There are still textile workers on this earth that struggle to fight poverty, are drastically underpaid, are treated inhumanely and are exposed to harmful chemicals - all for the sake of making a cotton shirt for a high street retailer on the other side of the world. Worse still, to sell at a discount rate to someone who has ten just like it already.  There's a reason why Coldplay's frontman Chris Martin wants us read read his Make Trade Fair blackstripped hand. This kind of silent activism, and products bearing the Fairtrade Foundation's stamp of approval, help to increase awareness amongst more affluent societies that there are still massive trade issues for developing countries. It also sheds light on those responsible for unfair trade who must be made accountable and transform their practices.

There is another voice the Fairtrade Foundation campaigns on behalf of and that's the environment. In order for communities to do business using safe and ethical methods sustainable agriculture and protection for the environment must be considered. The Fairtrade Foundation incorporates a social premium in its standards. This is payment the producer receives (in addition to the Fairtrade price) which must be invested into community development. More often than not this goes towards improving ecological practices.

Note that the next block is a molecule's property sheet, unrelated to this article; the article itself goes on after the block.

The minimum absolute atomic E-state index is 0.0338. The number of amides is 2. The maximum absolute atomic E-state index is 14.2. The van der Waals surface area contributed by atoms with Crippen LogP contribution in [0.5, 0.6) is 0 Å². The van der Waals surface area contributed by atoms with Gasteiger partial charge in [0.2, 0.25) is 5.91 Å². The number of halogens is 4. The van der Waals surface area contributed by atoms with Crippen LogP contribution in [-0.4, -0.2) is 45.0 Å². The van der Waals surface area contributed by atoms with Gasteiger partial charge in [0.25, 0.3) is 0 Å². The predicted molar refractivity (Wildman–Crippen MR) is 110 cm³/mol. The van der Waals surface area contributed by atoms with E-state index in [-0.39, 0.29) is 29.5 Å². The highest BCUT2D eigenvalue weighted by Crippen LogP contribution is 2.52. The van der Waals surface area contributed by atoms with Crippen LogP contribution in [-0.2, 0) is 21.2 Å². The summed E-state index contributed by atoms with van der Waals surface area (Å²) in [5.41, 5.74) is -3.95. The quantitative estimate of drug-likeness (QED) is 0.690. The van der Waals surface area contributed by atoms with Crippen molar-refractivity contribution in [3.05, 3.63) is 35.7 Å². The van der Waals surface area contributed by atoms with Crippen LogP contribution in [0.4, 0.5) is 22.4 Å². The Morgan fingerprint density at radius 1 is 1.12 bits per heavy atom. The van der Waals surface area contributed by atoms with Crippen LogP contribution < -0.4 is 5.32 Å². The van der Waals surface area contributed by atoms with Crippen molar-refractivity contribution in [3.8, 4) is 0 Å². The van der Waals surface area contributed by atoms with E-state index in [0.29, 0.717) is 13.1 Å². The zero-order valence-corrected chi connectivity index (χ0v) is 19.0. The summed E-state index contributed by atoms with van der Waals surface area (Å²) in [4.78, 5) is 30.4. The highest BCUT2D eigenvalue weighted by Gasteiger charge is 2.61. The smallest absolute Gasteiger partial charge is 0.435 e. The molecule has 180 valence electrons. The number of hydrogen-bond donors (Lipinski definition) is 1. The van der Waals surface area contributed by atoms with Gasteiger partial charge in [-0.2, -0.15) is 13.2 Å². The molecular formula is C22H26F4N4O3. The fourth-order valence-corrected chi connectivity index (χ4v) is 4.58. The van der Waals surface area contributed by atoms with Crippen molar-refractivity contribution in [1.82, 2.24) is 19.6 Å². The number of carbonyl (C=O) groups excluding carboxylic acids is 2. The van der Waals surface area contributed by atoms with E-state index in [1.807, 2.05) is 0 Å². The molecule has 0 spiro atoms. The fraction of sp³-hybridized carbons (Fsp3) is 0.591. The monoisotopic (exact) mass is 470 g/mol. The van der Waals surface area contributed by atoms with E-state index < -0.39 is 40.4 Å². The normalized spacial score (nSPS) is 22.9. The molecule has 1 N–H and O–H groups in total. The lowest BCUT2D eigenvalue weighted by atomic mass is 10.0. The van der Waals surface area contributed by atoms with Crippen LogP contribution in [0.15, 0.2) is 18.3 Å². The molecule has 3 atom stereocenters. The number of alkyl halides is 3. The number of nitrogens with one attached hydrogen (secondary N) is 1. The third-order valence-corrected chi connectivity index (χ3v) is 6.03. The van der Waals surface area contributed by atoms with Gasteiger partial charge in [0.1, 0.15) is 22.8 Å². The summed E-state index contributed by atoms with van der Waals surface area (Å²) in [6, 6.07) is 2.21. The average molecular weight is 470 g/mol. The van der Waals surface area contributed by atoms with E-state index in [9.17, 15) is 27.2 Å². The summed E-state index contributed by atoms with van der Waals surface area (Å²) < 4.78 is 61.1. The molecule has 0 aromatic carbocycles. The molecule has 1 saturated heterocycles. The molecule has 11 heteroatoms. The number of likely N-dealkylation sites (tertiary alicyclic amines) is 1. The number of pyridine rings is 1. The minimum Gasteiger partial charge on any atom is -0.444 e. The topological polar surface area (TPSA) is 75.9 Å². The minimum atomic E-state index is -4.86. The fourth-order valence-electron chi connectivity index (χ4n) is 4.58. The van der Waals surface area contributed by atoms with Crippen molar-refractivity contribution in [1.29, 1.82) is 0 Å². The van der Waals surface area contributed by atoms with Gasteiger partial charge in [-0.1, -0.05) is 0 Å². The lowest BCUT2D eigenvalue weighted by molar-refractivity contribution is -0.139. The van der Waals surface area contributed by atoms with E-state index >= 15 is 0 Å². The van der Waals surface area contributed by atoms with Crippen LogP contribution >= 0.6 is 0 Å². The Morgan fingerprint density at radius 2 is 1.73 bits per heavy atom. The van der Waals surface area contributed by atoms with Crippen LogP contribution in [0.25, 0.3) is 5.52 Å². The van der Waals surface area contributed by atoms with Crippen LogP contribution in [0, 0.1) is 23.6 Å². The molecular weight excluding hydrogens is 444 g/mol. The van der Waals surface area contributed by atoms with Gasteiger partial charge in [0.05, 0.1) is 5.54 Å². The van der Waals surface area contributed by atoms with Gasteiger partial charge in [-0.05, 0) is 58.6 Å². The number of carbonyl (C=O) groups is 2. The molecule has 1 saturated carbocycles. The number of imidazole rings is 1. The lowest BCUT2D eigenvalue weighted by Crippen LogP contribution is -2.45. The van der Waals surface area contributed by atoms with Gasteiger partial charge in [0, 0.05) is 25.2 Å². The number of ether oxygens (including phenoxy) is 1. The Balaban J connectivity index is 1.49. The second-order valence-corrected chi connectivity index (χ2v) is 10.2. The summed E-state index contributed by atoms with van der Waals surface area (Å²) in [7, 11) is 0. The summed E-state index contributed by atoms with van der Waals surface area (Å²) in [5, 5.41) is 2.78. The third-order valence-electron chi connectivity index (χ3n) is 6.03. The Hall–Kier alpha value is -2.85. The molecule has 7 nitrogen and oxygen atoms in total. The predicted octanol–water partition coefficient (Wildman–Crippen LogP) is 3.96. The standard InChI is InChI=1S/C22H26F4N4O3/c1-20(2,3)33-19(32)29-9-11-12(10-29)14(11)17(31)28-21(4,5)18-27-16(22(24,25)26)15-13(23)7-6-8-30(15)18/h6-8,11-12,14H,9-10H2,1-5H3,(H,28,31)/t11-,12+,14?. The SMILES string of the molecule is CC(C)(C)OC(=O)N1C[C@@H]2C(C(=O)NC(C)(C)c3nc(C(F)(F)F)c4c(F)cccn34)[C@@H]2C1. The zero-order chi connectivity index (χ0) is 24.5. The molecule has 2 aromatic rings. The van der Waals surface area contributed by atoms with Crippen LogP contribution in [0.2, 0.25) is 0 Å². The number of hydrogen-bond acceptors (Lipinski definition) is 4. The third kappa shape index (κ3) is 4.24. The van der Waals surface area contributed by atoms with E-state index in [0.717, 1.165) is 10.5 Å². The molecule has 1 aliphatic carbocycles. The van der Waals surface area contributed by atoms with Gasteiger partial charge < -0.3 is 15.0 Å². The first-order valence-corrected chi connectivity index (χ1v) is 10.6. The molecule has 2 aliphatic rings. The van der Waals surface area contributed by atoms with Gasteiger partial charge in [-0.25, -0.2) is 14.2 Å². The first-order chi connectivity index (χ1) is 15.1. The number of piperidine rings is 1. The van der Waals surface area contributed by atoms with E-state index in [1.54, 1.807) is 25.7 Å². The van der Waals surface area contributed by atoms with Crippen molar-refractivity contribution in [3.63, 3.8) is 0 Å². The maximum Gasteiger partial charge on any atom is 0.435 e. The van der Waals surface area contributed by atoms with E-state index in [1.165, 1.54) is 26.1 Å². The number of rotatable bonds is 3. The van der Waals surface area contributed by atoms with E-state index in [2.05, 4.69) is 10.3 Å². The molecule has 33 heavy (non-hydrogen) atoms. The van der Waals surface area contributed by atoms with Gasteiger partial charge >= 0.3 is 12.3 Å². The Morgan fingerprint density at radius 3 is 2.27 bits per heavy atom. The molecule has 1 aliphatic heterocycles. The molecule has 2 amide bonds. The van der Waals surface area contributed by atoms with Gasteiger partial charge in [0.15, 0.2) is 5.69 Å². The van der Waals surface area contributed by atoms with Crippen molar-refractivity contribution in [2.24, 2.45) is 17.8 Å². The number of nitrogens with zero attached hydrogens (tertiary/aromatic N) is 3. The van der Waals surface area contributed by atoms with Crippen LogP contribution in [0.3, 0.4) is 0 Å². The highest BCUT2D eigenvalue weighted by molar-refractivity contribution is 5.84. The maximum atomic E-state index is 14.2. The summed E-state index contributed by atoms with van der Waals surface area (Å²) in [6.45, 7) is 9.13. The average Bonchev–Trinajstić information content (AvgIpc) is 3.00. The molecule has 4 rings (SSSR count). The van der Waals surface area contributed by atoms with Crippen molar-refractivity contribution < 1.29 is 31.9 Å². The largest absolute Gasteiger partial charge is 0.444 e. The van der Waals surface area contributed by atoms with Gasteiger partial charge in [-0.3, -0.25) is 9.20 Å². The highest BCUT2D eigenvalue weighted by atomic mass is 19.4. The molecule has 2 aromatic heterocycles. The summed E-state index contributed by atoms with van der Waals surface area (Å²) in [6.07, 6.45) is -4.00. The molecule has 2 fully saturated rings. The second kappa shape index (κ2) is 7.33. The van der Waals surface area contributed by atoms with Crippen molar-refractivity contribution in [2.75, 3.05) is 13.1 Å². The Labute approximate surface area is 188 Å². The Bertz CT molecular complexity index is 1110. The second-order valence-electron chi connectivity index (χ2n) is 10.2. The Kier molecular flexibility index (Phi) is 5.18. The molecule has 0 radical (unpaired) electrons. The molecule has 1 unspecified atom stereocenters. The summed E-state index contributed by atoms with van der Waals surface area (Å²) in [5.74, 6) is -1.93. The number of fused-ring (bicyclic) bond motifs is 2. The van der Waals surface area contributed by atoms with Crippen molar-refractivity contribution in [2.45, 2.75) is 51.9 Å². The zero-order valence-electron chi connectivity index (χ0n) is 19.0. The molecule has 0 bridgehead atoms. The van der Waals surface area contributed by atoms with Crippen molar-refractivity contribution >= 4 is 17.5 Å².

A brilliant example to illustrate the power of Fairtrade is where Indian farmers have developed organic programmes to grow their cotton. They use the manure of their own cows and the oil of crushed neem tree kernels to nourish their crops and keep pests away. As a result the production of organic cotton has increased and so has the quality of soil in which it grows. Plus, we reap the benefits of natural textiles, clothing and other products made from Fairtrade and organic cotton.

Supporting goods that have been fairly traded is not only better for our planet's people (workers and end consumers) it also contributes to protecting our natural environment.